# Average acceleration

#### Prerequisites

The conceptual idea behind acceleration is the same kind of thing we did with velocity:

Average acceleration = (How much did your velocity change?) /
(How long did it take to make that change?)

As with velocity, we have to be careful to note that while this captures the conceptual content of average acceleration, it misses the vector character of acceleration. Since velocity is a vector, we really mean "how much did the vector velocity change" for the numerator — and this makes acceleration a vector too. So it's not only the change of speed that acceleration is about. If the velocity changes direction, that's an acceleration too.

Our equation for (vector) average acceleration uses the angle brackets "<..>" to indicate "average", just as we did for velocity.

$$\langle \overrightarrow{a} \rangle = \frac{\Delta \overrightarrow{v}}{\Delta t}$$

If we are more explicit about the initial and final positions and times, we might want to write this as

$$\langle \overrightarrow{a} \rangle = \frac{\overrightarrow{v_f} - \overrightarrow{v_i}}{ t_f - t_i}$$

where the "i" subscript means "initial" and the "f" subscript means "final"; so for example, $t_i$ means the starting (initial) time.

If we multiply both sides of our defining equation by the time interval, we can get a better sense of what the average acceleration means:

$$\Delta \overrightarrow{v} = \langle \overrightarrow{a} \rangle \Delta t$$

So if you changed your velocity by an amount $Δv$ in a time $Δt$, the average acceleration is "that constant acceleration that you would have to have to change your velocity that much in that time". Of course you might not have moved with a constant acceleration in that time interval.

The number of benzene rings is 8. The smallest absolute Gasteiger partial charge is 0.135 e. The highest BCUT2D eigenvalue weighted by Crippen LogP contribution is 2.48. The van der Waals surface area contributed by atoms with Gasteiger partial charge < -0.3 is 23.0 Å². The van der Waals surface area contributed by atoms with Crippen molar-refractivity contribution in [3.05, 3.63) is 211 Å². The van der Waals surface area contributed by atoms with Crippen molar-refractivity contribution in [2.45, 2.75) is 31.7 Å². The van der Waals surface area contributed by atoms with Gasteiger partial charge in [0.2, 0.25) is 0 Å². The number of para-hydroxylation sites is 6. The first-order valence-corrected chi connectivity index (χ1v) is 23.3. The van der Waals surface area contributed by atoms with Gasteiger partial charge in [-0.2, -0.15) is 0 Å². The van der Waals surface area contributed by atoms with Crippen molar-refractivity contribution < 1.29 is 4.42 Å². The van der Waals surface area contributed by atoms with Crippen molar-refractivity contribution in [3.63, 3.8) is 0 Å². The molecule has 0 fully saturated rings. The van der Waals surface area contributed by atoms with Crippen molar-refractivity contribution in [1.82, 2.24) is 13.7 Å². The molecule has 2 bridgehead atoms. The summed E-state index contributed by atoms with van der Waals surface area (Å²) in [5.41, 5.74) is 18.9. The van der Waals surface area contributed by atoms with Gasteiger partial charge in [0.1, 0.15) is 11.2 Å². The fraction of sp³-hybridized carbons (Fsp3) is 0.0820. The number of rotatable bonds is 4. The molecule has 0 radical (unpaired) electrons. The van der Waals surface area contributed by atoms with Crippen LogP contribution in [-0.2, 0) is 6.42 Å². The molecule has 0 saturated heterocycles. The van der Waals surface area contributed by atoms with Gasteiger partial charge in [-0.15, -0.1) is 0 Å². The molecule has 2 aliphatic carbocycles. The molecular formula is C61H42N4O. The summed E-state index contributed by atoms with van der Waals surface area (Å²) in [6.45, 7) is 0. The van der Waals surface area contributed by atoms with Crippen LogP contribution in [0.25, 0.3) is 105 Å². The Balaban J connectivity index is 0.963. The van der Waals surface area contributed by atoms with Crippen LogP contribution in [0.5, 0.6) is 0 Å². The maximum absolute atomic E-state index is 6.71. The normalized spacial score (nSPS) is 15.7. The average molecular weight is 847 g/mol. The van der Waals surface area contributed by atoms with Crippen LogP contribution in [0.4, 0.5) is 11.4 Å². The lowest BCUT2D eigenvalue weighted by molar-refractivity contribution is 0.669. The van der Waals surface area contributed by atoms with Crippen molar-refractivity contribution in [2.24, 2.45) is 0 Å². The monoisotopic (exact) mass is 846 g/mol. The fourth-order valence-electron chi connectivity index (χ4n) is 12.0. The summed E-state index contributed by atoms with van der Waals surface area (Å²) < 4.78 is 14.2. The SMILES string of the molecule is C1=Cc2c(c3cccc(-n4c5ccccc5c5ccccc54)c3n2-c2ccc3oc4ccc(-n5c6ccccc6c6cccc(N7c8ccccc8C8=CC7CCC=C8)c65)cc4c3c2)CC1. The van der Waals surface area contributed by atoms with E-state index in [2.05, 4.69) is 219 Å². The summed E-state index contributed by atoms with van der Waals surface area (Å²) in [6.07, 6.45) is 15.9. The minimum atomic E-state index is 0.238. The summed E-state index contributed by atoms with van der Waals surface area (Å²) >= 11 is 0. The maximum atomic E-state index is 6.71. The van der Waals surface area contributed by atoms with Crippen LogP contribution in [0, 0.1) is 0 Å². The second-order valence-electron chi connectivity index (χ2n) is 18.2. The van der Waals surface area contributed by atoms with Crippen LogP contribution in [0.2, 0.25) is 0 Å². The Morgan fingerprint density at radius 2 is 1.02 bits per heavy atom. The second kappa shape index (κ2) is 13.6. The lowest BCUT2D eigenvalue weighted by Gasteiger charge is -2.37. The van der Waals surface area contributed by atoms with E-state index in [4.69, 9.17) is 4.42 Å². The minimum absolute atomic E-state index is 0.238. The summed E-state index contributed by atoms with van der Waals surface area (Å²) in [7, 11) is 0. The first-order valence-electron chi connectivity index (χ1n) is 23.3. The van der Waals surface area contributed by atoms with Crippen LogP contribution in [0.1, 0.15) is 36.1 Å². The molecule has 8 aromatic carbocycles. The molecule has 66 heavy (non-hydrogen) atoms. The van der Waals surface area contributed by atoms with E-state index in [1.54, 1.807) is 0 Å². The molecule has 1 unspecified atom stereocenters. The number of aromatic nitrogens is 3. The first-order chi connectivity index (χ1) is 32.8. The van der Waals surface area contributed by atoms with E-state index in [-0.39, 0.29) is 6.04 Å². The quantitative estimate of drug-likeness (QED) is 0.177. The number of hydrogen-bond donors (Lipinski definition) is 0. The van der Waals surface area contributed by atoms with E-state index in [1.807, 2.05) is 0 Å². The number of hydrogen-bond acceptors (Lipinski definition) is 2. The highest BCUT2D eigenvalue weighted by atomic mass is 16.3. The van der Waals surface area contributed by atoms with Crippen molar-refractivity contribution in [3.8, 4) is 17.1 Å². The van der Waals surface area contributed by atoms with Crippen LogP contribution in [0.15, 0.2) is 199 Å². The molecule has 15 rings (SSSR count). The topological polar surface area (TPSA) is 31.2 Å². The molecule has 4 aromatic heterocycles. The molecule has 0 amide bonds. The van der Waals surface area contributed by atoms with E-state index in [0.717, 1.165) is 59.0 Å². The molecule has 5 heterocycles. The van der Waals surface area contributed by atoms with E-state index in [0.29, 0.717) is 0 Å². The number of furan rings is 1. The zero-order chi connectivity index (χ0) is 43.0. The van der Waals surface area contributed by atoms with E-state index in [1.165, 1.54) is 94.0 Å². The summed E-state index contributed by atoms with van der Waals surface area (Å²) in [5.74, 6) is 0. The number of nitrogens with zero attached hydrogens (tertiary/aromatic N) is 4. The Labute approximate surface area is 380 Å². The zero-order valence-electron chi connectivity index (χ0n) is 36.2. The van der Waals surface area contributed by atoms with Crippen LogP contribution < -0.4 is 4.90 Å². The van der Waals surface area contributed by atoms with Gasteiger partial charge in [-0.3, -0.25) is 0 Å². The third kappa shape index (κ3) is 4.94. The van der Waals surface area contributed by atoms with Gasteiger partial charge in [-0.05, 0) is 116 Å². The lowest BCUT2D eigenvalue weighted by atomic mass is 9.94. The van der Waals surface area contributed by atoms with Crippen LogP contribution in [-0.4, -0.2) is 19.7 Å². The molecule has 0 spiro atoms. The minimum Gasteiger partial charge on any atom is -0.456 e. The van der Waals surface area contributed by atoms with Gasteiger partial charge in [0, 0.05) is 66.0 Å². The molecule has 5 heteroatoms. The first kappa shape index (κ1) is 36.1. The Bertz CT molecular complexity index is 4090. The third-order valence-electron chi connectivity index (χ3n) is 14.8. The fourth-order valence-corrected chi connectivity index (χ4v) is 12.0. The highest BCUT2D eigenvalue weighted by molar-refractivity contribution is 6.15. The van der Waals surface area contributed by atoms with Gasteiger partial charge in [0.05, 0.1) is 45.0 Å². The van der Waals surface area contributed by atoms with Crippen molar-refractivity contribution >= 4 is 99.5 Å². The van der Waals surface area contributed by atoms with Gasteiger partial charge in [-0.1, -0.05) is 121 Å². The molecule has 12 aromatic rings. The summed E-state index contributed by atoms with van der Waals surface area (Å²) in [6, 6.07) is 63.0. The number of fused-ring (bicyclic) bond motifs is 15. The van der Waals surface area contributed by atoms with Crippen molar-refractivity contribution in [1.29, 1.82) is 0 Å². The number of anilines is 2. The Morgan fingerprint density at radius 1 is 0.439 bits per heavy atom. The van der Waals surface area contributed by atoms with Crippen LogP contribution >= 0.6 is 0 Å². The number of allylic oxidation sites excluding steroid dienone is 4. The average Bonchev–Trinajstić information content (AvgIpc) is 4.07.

## Dimensionality of acceleration

Since acceleration is a ratio of a velocity (dimensionality L/T) to a time (dimensionality T), it has dimensionality L/T2:

[$a$] = [$v/t$] = (L/T)/T = L/T2.

## Constant Acceleration

If you are speeding up at a constant rate, say your acceleration is the constant $a_0$, then you can easily figure out how much your velocity has changed in a given time interval.  But you can also easily find how far you've gone in that time interval. Let's first see how to get the velocity change. As with average velocity, there are a lot of different ways to write this, depending on what you know and on what you want to find.  Here are a few:

$$\langle \overrightarrow{a} \rangle = \frac{\Delta \overrightarrow{v}}{\Delta t} = \overrightarrow{a_0}$$

$$\Delta \overrightarrow{v} = \overrightarrow{a_0} \Delta t$$

$$\overrightarrow{v_2} - \overrightarrow{v_1} = \overrightarrow{a_0} \Delta t$$

$$\overrightarrow{v}_{final} = \overrightarrow{v}_{initial} + \overrightarrow{a_0} \Delta t$$

Note that as with velocity, if there is a vector on one side of the equation there has to be one on the other. Vectors and scalars (numbers that don't have a direction) are different kinds of physical objects and can't be equated (or added).

With constant acceleration we can also find how the position changes using the help of average velocity. See the follow-on page, calculating with constant acceleration.

Julia Gouvea and Joe Redish 8/20/13

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